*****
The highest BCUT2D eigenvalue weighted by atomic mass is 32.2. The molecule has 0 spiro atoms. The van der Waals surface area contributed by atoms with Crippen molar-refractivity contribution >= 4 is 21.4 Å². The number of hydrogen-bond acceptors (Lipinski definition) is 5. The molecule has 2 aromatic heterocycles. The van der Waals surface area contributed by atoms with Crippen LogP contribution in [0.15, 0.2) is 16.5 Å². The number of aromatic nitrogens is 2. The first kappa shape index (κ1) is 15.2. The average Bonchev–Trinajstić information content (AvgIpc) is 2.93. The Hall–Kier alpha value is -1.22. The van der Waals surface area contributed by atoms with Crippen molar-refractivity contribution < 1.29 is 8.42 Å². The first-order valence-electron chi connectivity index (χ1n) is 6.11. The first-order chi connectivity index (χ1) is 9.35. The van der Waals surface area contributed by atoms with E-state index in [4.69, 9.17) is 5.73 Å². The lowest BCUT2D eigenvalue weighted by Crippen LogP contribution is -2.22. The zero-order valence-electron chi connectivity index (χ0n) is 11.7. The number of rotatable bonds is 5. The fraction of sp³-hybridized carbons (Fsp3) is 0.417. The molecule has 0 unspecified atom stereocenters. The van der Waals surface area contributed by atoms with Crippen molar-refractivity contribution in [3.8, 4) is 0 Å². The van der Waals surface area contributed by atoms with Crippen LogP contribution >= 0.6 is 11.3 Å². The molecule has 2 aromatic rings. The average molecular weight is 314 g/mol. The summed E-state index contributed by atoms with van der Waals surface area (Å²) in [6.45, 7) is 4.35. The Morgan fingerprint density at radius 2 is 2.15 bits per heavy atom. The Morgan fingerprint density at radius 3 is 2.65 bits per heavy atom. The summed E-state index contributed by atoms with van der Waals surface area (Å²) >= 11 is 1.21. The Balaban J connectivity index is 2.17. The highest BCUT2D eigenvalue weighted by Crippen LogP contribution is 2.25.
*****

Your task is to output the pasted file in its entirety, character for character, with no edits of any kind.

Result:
The highest BCUT2D eigenvalue weighted by atomic mass is 32.2. The molecule has 0 spiro atoms. The van der Waals surface area contributed by atoms with Crippen molar-refractivity contribution >= 4 is 21.4 Å². The number of hydrogen-bond acceptors (Lipinski definition) is 5. The molecule has 2 aromatic heterocycles. The van der Waals surface area contributed by atoms with Crippen LogP contribution in [0.15, 0.2) is 16.5 Å². The number of aromatic nitrogens is 2. The first kappa shape index (κ1) is 15.2. The average Bonchev–Trinajstić information content (AvgIpc) is 2.93. The Hall–Kier alpha value is -1.22. The van der Waals surface area contributed by atoms with Crippen molar-refractivity contribution < 1.29 is 8.42 Å². The first-order valence-electron chi connectivity index (χ1n) is 6.11. The first-order chi connectivity index (χ1) is 9.35. The van der Waals surface area contributed by atoms with E-state index in [4.69, 9.17) is 5.73 Å². The lowest BCUT2D eigenvalue weighted by Crippen LogP contribution is -2.22. The zero-order valence-electron chi connectivity index (χ0n) is 11.7. The number of rotatable bonds is 5. The fraction of sp³-hybridized carbons (Fsp3) is 0.417. The molecule has 0 unspecified atom stereocenters. The van der Waals surface area contributed by atoms with Crippen molar-refractivity contribution in [3.8, 4) is 0 Å². The van der Waals surface area contributed by atoms with Crippen LogP contribution >= 0.6 is 11.3 Å². The molecule has 2 aromatic rings. The average molecular weight is 314 g/mol. The summed E-state index contributed by atoms with van der Waals surface area (Å²) in [6.45, 7) is 4.35. The Morgan fingerprint density at radius 2 is 2.15 bits per heavy atom. The Morgan fingerprint density at radius 3 is 2.65 bits per heavy atom. The summed E-state index contributed by atoms with van der Waals surface area (Å²) >= 11 is 1.21. The Balaban J connectivity index is 2.17. The highest BCUT2D eigenvalue weighted by Crippen LogP contribution is 2.25.